Ann Arbor City Council approves public power feasibility study

A light bulb. (Pexels)

ANN ARBOR – Ann Arbor City Council approved a study exploring the feasibility of a publicly-owned power utility in a 10-1 vote on Tuesday evening.

The city will contract with NewGen Strategies and Solutions and 5 Lakes Energy to conduct the study as well as an energy options analysis.

Nonprofit grassroots citizen group Ann Arbor for Public Power has been leading the charge to replace DTE Energy with a municipal utility with support from local organizations and residents.

Watch: Nonprofit calls for public power in Ann Arbor amid power outages

“The message that was sent last night was loud and clear,” A2P2 spokesperson Zackariah Farah said in a statement. “City Council responds to the concerns of its constituents and is committed to moving forward with bold climate action. This is particularly uplifting for the younger residents of our city who have had enough of DTE’s extremely dirty fossil fuel power.”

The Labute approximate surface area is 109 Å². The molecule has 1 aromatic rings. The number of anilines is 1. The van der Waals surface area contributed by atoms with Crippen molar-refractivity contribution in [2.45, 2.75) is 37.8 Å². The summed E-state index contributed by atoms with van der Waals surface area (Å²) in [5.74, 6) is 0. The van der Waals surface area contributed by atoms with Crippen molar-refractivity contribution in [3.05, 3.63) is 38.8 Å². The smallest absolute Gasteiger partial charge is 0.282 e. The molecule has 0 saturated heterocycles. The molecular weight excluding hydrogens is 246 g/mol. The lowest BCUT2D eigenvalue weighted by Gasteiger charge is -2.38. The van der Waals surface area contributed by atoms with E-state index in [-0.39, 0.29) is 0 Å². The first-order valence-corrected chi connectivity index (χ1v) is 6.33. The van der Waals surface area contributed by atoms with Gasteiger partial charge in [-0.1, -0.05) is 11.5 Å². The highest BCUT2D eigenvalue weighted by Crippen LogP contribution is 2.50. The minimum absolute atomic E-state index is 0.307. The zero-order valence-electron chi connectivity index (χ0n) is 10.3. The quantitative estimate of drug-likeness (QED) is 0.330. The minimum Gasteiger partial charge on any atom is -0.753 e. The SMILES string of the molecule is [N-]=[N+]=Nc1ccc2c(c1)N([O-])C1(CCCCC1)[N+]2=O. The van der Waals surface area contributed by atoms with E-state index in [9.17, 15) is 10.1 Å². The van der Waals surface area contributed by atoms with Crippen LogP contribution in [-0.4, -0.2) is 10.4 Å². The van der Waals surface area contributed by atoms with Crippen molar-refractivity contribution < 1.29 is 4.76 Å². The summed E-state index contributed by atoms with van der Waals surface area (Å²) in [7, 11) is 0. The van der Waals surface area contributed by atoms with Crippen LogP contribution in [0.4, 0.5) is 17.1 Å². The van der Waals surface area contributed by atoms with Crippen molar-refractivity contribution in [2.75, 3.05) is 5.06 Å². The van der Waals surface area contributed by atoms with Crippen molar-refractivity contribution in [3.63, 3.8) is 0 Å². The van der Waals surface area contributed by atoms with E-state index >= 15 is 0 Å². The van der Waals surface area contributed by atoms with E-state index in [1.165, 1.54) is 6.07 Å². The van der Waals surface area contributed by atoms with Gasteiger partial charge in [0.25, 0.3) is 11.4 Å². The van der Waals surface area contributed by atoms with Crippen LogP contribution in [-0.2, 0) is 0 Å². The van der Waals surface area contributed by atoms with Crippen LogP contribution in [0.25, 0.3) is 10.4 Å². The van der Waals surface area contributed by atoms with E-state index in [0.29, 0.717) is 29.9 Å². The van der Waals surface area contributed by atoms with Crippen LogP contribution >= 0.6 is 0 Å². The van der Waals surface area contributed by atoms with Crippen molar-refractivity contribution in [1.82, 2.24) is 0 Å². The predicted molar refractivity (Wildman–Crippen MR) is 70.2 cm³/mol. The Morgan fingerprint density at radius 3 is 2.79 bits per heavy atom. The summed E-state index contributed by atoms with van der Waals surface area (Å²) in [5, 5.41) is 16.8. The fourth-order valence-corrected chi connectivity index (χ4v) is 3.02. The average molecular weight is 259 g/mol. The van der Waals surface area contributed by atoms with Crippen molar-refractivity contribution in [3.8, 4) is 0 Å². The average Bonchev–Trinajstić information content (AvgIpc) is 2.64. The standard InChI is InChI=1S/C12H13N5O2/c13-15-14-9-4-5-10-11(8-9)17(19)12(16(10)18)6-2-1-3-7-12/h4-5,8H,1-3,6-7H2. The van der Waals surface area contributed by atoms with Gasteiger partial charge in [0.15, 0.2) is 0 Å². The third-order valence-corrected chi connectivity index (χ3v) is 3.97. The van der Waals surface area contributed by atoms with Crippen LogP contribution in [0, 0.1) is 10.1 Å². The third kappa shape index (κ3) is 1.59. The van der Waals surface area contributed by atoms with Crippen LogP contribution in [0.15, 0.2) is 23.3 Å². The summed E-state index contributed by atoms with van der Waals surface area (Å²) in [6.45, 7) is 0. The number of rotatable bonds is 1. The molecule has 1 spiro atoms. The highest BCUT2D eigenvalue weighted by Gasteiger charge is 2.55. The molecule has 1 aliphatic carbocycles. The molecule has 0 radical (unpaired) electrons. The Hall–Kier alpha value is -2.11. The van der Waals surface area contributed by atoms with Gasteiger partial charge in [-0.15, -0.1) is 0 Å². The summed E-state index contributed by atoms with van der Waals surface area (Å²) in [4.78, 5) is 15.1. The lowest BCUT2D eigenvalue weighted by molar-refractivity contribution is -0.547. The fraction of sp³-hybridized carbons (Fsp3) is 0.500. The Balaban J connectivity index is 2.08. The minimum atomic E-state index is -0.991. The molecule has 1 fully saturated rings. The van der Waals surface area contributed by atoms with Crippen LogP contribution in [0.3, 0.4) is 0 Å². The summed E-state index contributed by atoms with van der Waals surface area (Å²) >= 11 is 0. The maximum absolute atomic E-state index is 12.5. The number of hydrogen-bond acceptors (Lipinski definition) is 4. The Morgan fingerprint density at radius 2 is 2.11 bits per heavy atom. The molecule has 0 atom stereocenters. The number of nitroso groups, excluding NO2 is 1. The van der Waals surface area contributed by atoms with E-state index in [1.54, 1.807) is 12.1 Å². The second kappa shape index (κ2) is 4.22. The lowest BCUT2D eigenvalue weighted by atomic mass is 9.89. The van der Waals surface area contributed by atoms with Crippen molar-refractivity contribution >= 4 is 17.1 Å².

The study will explore ways the city could power the new grid with 100% renewable energy, in line with its A2ZERO carbon neutrality goals. It will also conduct a rate analysis of a sustainability energy utility, which would allow residents to have the option to partially use an electric utility, reducing the need for electricity provided by DTE.

According to an A2P2 release, 41 cities and towns in Michigan currently operate municipal utilities.

“DTE Energy generates 70% of its electricity from fossil fuels, mainly coal, and only 10% from renewables,” reads an A2P2 release. “A municipal electric utility, on the other hand, can purchase renewable energy off the regional grid and develop it locally. A muni can also update aging infrastructure to reduce outages and make the grid more resilient.”